Matroids representable over the Hydra-5 and 2-regular partial fields.

Guest post by Ben Clark.

1. Introduction

This post is an informal discussion of an ongoing project to find the excluded minors for the classes of matroids that arise from two partial fields, the Hydra-5 partial field and the 2-regular partial field. Stefan’s earlier posts on partial fields and stabilizers are highly recommended as background.

2. The Classes

The Hydra-5 partial field, $\mathbb{H}_5$, was introduced by Pendavingh and Van Zwam [PZ10]. The class of $\mathbb{H}_5$-representable matroids can essentially be thought of as the class of matroids having six inequivalent representations over $\text{GF}(5)$. The excluded minors for this class of matroids are the first step in a 5-step process to find the excluded minors for the class of $\text{GF}(5)$-representable matroids, as described in [MWZ12].

The 2-regular partial field, $\mathbb{U}_2$, was introduced by Semple [S97]. Representations over this partial field are the natural generalisation of `totally unimodular’ and `totally near-unimodular’ representations over the regular and near-regular partial fields. It is therefore natural to ask if $\mathbb{U}_2$ captures the class of matroids representable over all fields of size at least four, but sadly that’s not the case. However, we do expect the excluded minors for the class of $\mathbb{U}_2$-representable matroids will shed light on the following problem.

Problem 1. Find the partial field $\mathbb{P}$ such that the set of $\mathbb{P}$-representable matroids is exactly the set of matroids representable over $\text{GF}(4)$ and all larger fields.

The classes of matroids that arise from $\mathbb{H}_5$ and $\mathbb{U}_2$ are closely related (the latter is a subset of the former), and it seems that any differences in the excluded-minor analyses can be confined to finite case checks.

3. Inequivalent representations

Broadly speaking, we follow the strategy used in Geelen, Gerards and Kapoor’s excluded-minor characterisation of the $\text{GF}(4)$-representable matroids [GGK00]. The first step is to construct a candidate matrix for an excluded minor $M$. That is, a candidate for a representation of $M$ that we construct by piecing together representations for some of its minors, say $M\backslash a$ and $M\backslash b$. The construction of this candidate representation is complicated by the possibility of inequivalent representations, that is, the minors $M\backslash a$ and $M\backslash b$ could have representations that we cannot piece together.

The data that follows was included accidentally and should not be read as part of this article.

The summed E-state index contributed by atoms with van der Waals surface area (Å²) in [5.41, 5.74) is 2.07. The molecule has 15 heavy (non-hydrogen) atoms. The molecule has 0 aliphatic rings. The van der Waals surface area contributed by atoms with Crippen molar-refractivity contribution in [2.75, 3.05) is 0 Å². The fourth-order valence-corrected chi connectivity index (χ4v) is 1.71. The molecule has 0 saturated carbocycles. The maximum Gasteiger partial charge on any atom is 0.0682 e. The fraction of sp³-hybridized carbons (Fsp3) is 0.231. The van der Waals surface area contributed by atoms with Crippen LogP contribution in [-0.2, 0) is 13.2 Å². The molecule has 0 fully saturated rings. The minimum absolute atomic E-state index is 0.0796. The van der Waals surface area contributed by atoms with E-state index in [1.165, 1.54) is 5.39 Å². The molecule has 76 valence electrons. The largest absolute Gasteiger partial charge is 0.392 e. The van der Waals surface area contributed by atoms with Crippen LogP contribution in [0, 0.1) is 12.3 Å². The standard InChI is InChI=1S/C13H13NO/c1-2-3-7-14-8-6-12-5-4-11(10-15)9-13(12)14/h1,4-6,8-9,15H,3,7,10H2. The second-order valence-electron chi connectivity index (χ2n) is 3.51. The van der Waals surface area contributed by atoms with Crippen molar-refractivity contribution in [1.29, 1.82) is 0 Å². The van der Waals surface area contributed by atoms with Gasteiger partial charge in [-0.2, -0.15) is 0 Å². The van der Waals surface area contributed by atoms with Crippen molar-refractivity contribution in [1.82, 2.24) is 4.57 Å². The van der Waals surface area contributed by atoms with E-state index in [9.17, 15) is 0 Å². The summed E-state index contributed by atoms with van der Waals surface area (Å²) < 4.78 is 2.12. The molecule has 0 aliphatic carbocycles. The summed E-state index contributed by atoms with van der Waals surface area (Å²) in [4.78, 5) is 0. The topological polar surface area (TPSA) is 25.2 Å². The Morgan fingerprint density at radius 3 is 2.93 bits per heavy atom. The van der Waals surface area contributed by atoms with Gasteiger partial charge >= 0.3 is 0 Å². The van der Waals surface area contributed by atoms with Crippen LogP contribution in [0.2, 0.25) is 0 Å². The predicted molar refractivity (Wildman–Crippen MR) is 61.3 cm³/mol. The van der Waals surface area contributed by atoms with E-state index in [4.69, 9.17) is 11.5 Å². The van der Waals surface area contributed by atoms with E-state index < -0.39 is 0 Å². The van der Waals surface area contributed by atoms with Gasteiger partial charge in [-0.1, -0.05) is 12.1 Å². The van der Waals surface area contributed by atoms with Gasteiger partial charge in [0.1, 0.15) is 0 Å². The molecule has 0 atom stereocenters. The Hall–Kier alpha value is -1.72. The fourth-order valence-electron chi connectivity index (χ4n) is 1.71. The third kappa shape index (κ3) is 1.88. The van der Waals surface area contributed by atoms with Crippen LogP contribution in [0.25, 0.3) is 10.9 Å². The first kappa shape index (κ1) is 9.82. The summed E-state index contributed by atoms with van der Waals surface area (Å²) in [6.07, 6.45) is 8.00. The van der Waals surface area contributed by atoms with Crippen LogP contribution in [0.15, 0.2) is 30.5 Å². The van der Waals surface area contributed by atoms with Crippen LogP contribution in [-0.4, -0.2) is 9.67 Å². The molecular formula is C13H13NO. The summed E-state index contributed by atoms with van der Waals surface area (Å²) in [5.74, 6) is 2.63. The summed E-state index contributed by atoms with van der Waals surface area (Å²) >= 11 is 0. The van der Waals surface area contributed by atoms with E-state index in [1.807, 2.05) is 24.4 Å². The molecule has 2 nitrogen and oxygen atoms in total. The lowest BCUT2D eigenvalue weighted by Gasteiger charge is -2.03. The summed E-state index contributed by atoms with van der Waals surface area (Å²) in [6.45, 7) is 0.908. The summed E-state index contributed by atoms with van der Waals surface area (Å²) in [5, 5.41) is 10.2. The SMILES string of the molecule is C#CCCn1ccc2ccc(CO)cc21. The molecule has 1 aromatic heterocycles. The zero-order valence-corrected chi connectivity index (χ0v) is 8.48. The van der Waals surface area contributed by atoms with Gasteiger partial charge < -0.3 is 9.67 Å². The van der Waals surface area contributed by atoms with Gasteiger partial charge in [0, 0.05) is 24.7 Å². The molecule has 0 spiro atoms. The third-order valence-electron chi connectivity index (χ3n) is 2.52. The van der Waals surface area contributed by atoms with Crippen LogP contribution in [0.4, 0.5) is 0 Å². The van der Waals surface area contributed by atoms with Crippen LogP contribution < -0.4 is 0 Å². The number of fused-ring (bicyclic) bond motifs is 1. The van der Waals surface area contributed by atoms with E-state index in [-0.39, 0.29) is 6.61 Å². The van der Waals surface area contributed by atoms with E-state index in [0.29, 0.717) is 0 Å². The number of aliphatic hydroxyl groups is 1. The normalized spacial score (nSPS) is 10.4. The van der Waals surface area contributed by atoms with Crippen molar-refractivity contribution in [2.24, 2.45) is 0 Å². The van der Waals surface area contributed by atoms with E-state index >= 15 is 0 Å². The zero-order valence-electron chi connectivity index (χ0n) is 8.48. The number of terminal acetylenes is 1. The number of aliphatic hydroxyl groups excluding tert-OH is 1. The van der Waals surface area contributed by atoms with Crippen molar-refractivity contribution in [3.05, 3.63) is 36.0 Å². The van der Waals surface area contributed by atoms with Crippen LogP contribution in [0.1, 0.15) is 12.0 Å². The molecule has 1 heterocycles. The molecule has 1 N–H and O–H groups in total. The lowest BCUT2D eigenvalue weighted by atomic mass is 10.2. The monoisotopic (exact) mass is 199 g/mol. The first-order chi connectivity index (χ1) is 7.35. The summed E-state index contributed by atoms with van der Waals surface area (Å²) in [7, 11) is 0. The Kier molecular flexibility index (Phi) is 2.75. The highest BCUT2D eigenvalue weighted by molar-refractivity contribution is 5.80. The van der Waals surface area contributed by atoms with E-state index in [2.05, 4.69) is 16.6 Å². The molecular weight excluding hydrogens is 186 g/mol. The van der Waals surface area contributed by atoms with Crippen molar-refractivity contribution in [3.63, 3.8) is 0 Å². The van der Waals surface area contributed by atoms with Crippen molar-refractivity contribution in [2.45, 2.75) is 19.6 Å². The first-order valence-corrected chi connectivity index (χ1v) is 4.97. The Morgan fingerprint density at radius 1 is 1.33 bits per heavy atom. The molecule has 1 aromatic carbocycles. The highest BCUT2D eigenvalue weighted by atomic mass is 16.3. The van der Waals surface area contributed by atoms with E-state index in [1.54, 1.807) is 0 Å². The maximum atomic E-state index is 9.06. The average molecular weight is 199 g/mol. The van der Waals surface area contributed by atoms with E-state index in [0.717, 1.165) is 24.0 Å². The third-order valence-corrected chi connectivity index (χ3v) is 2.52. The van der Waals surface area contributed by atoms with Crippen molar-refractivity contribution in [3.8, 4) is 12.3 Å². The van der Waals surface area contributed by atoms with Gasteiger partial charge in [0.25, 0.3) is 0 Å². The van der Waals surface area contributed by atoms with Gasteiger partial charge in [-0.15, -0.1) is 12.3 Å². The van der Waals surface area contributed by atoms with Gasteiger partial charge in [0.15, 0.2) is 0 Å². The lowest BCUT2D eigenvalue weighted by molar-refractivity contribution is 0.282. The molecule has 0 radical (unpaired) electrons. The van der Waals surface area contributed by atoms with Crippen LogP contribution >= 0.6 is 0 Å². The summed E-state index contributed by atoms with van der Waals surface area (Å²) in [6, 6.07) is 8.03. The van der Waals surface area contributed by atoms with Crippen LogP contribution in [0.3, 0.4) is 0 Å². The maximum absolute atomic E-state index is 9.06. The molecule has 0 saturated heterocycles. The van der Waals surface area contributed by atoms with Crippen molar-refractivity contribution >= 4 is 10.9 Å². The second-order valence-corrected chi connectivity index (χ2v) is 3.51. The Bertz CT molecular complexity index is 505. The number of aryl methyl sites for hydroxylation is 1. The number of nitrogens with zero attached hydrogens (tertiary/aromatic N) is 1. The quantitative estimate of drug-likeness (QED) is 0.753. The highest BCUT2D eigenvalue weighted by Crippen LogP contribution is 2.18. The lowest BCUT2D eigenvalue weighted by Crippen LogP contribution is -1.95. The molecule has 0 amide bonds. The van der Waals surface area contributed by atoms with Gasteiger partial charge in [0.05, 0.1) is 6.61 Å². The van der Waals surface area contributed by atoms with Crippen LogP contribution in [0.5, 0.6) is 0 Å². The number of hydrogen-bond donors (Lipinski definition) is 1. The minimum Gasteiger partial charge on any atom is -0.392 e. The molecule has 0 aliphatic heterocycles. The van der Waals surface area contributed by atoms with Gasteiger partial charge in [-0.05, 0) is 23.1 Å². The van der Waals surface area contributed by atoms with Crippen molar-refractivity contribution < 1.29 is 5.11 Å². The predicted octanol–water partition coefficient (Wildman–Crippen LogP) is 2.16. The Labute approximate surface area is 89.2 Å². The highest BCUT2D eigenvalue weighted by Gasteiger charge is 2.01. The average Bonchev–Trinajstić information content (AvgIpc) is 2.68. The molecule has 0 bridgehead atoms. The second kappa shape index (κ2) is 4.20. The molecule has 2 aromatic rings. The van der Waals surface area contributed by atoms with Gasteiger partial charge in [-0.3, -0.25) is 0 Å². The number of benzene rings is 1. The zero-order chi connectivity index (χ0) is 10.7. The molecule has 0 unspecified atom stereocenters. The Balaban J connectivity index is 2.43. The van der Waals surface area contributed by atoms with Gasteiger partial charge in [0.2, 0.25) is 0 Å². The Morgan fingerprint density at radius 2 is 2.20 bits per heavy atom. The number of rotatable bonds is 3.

The way around the problem of inequivalent representations is to keep a certain minor and sufficient connectivity. We have a class of $\mathbb{P}$-representable matroids for some fixed partial field $\mathbb{P}$. A matroid $N$ is called a strong stabilizer for the class of $\mathbb{P}$-representable matroids if every $\mathbb P$-representation of $N$ extends uniquely to a $\mathbb{P}$-representation of any 3-connected $\mathbb{P}$-representable matroid having $N$ as a minor. In [GGK00], the strong stabilizer is $U_{2,4}$. For the partial fields $\mathbb{U}_5$ and $\mathbb{U}_2$, the strong stabilizer is $U_{2,5}$ (and its dual $U_{3,5}$).

We can therefore construct a candidate matrix $A$ for the excluded minor $M$. Since $M$ is an excluded minor, there must be some difference between the subdeterminants of $A$ and the corresponding subsets of $M$. In fact, we can choose $A$ so that this difference is certified by a $2\times 2$ subdeterminant of $A$ (see [MWZ12]). We call the corresponding set of elements an incriminating set for $(M,A)$.

4. Fragility

Since an excluded minor $M$ is minimal with respect to being non-representable, we deduce that there are no elements that can be removed (in the right way relative to the candidate matrix $A$) keeping all three of: the strong stabilizer $N$ minor, sufficient connectivity, and the incriminating set. Considering only the elements that are required to keep the $N$-minor, it follows that $M$ has some minor $M’$ with the property that $M’\backslash e$ or $M’/e$ has no $N$-minor for every element $e$ of $M’$. Matroids with this property are said to be $N$-fragile, and we can think of them as the foundation for building excluded minors.

In [GGK00], it is shown that the $\text{GF}(4)$-representable $U_{2,4}$-fragile matroids are whirls. Here, we are interested in the structure of the $\mathbb{H}_5$- and $\mathbb{U}_2$-representable $\{U_{2,5}, U_{3,5}\}$-fragile matroids.